[Governor Mike] Hayden. I was watching his interview the other day. They talked to him about wildlife and parks. Well, Hayden was responsible for bringing us into the 21st century with highways. But I’ll never forget, he wanted, his session, the Department of Transportation brought a ten-billion dollar project, and I said to his staff, “What’s in it for Wichita?” All the money was going to Johnson County. So I said, “Unless you’re going to give Wichita something, we’re going to control six votes. But I’ll get back with you. ” Because I hadn’t talked to Bill Morris, and I hadn’t talked to my other colleagues. So I assumed that I could control those votes, but there were five of us.
So I went back and I said, “Morris, you’ve got to be with us. We need [Highway] ninety-six. We need Wichita, El Dorado, Wichita to Hutchinson. We need Kellogg across. I need just a little piece. There’s a segment that they forgot to give me on the 235, it’s on to Seneca. That’s only going to be two million dollars. You can afford that out of a billion dollar deal.” “Okay. We’ll see what we can do.” To make a long story short, it didn’t happen because I said, “We can’t do that. Not this year, maybe next year.” I said, “No, sir.”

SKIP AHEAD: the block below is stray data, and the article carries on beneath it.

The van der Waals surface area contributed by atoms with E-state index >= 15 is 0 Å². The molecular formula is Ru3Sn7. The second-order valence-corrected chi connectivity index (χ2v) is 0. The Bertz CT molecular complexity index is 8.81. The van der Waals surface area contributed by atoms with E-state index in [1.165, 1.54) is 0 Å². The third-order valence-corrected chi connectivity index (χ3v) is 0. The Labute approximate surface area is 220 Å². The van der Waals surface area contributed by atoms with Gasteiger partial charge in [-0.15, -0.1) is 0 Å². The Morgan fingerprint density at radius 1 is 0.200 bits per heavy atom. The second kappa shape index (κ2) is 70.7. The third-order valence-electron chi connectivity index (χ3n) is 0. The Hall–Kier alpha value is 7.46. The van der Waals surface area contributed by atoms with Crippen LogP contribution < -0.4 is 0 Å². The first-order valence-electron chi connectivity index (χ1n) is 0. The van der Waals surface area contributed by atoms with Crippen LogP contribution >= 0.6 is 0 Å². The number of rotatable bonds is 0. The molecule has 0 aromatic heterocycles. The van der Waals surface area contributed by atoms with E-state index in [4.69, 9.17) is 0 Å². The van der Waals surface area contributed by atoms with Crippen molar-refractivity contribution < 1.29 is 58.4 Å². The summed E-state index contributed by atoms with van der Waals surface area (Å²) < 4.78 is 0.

So the Governor called me down. Hayden called me down, and he said, “What’s it going to take?” I said, “It’s going to take you giving us this.”
PF: I had counsel with the City of Wichita and the County, and this is what they wanted. It didn’t happen. So we didn’t pass the bill. Remember that, Heinemann?
ES: So again you developed those relationships, working together.
PF: In the background. We stopped the bill. Hayden was just livid with me. But we stopped it. During the summer, he called me and he said, “I’d like for you to come down, but can we talk by phone?” I said, “Yes.” “What do you need?” I said, “I’ll fax it to you.” We sent it to him. He said, “I think we could do that.”
Horace Edwards, which was the Transportation Secretary, and we sent it to him. I’ll never forget two week later, there’s a knock on the door. There’s this Highway Patrol guy, like 6’4, with his full uniform, and he said, “Is Senator Feliciano here?” “Yes.” “This is for you.” The new highway bill.
So we had a special session, and it happened. It became law. KU wanted a School of Medicine branch in Wichita. They couldn’t get it done. A new building would have cost 50 million dollars. The Democrats controlled the courthouse, the City Hall, and the County Commission. Tom Scott happened to be the County Commissioner. I said, “Tom, you’ve got a county hospital that’s sitting there vacant. What are you going to do with it?” He said, “We’re probably going to have to tear it down.” I said, “Why?” He said, “There’s only eight people there. We can’t afford to do anything with it.”